You may have heard of the Green Tories or the Orange Lib Dems. Factions who take the party colours and twist them to fit a new vision of what their party should stand for.
Well as is typical on the left, Labour has decided that one faction is just not good enough and so has created three.
First to the public conciousness was Purple Labour, led by the Progress think tank who created a Purple Book to continue the Blair-ite push for a progressive, left of centre, mainstream, electable party.
Reacting to this, Blue Labour have become ever more vociferous – advocating Tory social policies, coupled with a critique of the free market approach of the Purples and a concentration on ‘family, faith and [the English] flag’. This lot makes me shudder. If you combine national pride, conservative social policies and a socialist economic approach, you get National Socialism.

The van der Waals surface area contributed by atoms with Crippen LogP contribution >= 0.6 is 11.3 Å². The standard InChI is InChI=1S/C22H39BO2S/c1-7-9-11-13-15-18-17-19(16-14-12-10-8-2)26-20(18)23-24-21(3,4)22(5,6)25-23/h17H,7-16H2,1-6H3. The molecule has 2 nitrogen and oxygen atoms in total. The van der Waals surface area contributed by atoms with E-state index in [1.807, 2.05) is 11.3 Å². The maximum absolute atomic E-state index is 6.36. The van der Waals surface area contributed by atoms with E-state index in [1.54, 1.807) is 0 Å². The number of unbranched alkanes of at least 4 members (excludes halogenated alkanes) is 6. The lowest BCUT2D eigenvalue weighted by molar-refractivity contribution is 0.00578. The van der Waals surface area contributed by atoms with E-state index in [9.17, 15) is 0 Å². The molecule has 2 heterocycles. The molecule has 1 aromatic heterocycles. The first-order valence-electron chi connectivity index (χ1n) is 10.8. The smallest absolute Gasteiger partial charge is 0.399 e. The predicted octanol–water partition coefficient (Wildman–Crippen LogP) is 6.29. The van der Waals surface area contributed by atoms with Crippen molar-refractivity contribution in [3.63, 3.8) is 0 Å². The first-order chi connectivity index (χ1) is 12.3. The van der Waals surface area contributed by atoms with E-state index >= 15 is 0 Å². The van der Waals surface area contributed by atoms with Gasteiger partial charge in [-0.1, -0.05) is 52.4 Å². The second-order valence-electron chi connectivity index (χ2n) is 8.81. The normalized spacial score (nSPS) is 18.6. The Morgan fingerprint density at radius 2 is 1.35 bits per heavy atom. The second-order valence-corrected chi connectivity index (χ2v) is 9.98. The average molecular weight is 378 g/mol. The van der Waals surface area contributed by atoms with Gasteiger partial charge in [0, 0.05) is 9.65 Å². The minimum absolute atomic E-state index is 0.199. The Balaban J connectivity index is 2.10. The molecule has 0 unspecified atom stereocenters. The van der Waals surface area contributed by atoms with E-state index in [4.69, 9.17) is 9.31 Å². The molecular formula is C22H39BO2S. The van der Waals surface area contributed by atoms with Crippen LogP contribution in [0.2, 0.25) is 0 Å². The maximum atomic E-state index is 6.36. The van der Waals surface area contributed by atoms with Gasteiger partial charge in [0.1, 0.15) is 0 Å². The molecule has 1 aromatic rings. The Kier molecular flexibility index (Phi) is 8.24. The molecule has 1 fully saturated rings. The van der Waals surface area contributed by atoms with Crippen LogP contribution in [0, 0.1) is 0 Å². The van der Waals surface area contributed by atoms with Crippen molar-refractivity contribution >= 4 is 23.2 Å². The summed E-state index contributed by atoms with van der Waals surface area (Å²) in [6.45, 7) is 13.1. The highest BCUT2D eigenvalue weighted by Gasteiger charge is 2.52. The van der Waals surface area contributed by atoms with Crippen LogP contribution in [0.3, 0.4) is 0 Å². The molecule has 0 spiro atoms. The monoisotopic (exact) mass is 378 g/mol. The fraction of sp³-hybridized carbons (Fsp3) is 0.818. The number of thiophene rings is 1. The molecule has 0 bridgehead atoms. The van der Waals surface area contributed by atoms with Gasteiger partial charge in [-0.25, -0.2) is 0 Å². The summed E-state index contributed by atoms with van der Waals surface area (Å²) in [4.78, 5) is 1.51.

So, launching yesterday on Facebook is Red Labour, championed by Dennis Skinner and the Tony Benn-ites. Reclaiming the socialist economic policies from Blue Labour, but re-introducing the equality and internationalist outlook of the Purples.
And frankly, it’s this sort of infighting which sets Labour (and the left in general to be honest) back.
As I argued after the tepid 2011 election campaign, and as Douglas Alexander set out so well in the Independent on Sunday, Labour needs to communicate a single, positive future and a credible alternative to the Coalition.
And they need to start doing it fast.